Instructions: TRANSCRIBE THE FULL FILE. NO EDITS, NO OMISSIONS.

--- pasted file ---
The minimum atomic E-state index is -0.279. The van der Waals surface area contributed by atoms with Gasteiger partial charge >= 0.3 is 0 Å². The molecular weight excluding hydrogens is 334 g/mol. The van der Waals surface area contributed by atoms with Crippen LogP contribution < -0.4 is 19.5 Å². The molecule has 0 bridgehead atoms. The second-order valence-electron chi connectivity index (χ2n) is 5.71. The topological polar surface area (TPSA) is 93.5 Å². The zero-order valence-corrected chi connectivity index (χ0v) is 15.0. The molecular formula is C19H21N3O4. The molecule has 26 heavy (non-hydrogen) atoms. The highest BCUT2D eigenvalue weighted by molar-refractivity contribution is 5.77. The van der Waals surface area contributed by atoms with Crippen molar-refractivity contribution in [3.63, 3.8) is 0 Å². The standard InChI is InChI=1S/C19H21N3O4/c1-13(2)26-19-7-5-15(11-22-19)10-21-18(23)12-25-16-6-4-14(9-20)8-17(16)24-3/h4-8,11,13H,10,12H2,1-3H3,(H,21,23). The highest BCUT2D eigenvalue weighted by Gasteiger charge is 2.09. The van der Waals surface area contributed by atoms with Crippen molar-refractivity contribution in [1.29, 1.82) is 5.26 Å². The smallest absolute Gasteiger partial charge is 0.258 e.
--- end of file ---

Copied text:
The minimum atomic E-state index is -0.279. The van der Waals surface area contributed by atoms with Gasteiger partial charge >= 0.3 is 0 Å². The molecular weight excluding hydrogens is 334 g/mol. The van der Waals surface area contributed by atoms with Crippen LogP contribution < -0.4 is 19.5 Å². The molecule has 0 bridgehead atoms. The second-order valence-electron chi connectivity index (χ2n) is 5.71. The topological polar surface area (TPSA) is 93.5 Å². The zero-order valence-corrected chi connectivity index (χ0v) is 15.0. The molecular formula is C19H21N3O4. The molecule has 26 heavy (non-hydrogen) atoms. The highest BCUT2D eigenvalue weighted by molar-refractivity contribution is 5.77. The van der Waals surface area contributed by atoms with Crippen molar-refractivity contribution in [3.63, 3.8) is 0 Å². The standard InChI is InChI=1S/C19H21N3O4/c1-13(2)26-19-7-5-15(11-22-19)10-21-18(23)12-25-16-6-4-14(9-20)8-17(16)24-3/h4-8,11,13H,10,12H2,1-3H3,(H,21,23). The highest BCUT2D eigenvalue weighted by Gasteiger charge is 2.09. The van der Waals surface area contributed by atoms with Crippen molar-refractivity contribution in [1.29, 1.82) is 5.26 Å². The smallest absolute Gasteiger partial charge is 0.258 e.